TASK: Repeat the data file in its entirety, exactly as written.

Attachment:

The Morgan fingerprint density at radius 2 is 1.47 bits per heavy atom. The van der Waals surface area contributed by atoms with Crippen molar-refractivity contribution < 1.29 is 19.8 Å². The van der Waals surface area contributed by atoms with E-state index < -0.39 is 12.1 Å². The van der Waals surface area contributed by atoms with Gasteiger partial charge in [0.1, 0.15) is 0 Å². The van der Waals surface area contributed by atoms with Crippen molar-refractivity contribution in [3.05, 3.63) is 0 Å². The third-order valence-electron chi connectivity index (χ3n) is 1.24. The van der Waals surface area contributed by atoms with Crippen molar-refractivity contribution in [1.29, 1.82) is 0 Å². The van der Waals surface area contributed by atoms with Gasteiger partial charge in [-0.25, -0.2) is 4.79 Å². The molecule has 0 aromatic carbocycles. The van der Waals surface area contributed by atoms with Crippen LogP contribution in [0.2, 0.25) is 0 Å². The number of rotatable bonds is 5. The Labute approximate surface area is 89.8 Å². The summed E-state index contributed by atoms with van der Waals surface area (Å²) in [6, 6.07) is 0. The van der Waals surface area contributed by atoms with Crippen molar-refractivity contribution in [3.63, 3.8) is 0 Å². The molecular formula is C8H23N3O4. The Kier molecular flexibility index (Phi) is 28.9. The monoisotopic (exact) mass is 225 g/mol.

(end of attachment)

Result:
The Morgan fingerprint density at radius 2 is 1.47 bits per heavy atom. The van der Waals surface area contributed by atoms with Crippen molar-refractivity contribution < 1.29 is 19.8 Å². The van der Waals surface area contributed by atoms with E-state index < -0.39 is 12.1 Å². The van der Waals surface area contributed by atoms with Gasteiger partial charge in [0.1, 0.15) is 0 Å². The van der Waals surface area contributed by atoms with Crippen molar-refractivity contribution in [3.05, 3.63) is 0 Å². The third-order valence-electron chi connectivity index (χ3n) is 1.24. The van der Waals surface area contributed by atoms with Crippen molar-refractivity contribution in [1.29, 1.82) is 0 Å². The van der Waals surface area contributed by atoms with Gasteiger partial charge in [-0.25, -0.2) is 4.79 Å². The molecule has 0 aromatic carbocycles. The van der Waals surface area contributed by atoms with Crippen LogP contribution in [0.2, 0.25) is 0 Å². The number of rotatable bonds is 5. The Labute approximate surface area is 89.8 Å². The summed E-state index contributed by atoms with van der Waals surface area (Å²) in [6, 6.07) is 0. The van der Waals surface area contributed by atoms with Crippen molar-refractivity contribution in [3.63, 3.8) is 0 Å². The molecular formula is C8H23N3O4. The Kier molecular flexibility index (Phi) is 28.9. The monoisotopic (exact) mass is 225 g/mol.